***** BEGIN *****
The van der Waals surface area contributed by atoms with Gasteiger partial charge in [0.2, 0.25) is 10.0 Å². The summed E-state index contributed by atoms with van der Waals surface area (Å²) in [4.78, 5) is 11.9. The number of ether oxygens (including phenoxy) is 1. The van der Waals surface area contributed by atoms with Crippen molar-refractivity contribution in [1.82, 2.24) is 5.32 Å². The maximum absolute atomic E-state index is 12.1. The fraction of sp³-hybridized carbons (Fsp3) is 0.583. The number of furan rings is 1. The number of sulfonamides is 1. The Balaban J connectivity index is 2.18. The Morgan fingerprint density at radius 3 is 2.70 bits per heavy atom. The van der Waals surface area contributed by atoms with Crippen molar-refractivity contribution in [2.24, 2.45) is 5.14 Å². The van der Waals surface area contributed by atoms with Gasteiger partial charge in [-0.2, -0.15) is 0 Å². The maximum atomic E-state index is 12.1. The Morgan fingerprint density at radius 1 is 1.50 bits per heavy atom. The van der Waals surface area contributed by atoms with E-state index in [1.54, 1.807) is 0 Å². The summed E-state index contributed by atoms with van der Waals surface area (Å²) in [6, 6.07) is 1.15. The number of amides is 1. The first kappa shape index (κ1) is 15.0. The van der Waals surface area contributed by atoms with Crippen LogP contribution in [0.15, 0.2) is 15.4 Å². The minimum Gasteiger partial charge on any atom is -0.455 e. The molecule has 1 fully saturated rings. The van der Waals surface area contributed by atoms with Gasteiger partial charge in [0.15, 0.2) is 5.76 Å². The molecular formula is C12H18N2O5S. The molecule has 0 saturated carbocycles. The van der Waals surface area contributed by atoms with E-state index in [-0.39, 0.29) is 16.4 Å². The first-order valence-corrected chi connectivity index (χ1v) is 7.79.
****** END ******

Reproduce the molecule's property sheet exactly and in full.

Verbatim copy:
The van der Waals surface area contributed by atoms with Gasteiger partial charge in [0.2, 0.25) is 10.0 Å². The summed E-state index contributed by atoms with van der Waals surface area (Å²) in [4.78, 5) is 11.9. The number of ether oxygens (including phenoxy) is 1. The van der Waals surface area contributed by atoms with Crippen molar-refractivity contribution in [1.82, 2.24) is 5.32 Å². The maximum absolute atomic E-state index is 12.1. The fraction of sp³-hybridized carbons (Fsp3) is 0.583. The number of furan rings is 1. The number of sulfonamides is 1. The Balaban J connectivity index is 2.18. The Morgan fingerprint density at radius 3 is 2.70 bits per heavy atom. The van der Waals surface area contributed by atoms with Crippen molar-refractivity contribution in [2.24, 2.45) is 5.14 Å². The van der Waals surface area contributed by atoms with Gasteiger partial charge in [-0.2, -0.15) is 0 Å². The maximum atomic E-state index is 12.1. The Morgan fingerprint density at radius 1 is 1.50 bits per heavy atom. The van der Waals surface area contributed by atoms with E-state index in [1.54, 1.807) is 0 Å². The summed E-state index contributed by atoms with van der Waals surface area (Å²) in [6, 6.07) is 1.15. The number of amides is 1. The first kappa shape index (κ1) is 15.0. The van der Waals surface area contributed by atoms with Crippen LogP contribution in [0.15, 0.2) is 15.4 Å². The minimum Gasteiger partial charge on any atom is -0.455 e. The molecule has 1 fully saturated rings. The van der Waals surface area contributed by atoms with Gasteiger partial charge in [0.15, 0.2) is 5.76 Å². The molecular formula is C12H18N2O5S. The molecule has 0 saturated carbocycles. The van der Waals surface area contributed by atoms with E-state index in [-0.39, 0.29) is 16.4 Å². The first-order valence-corrected chi connectivity index (χ1v) is 7.79.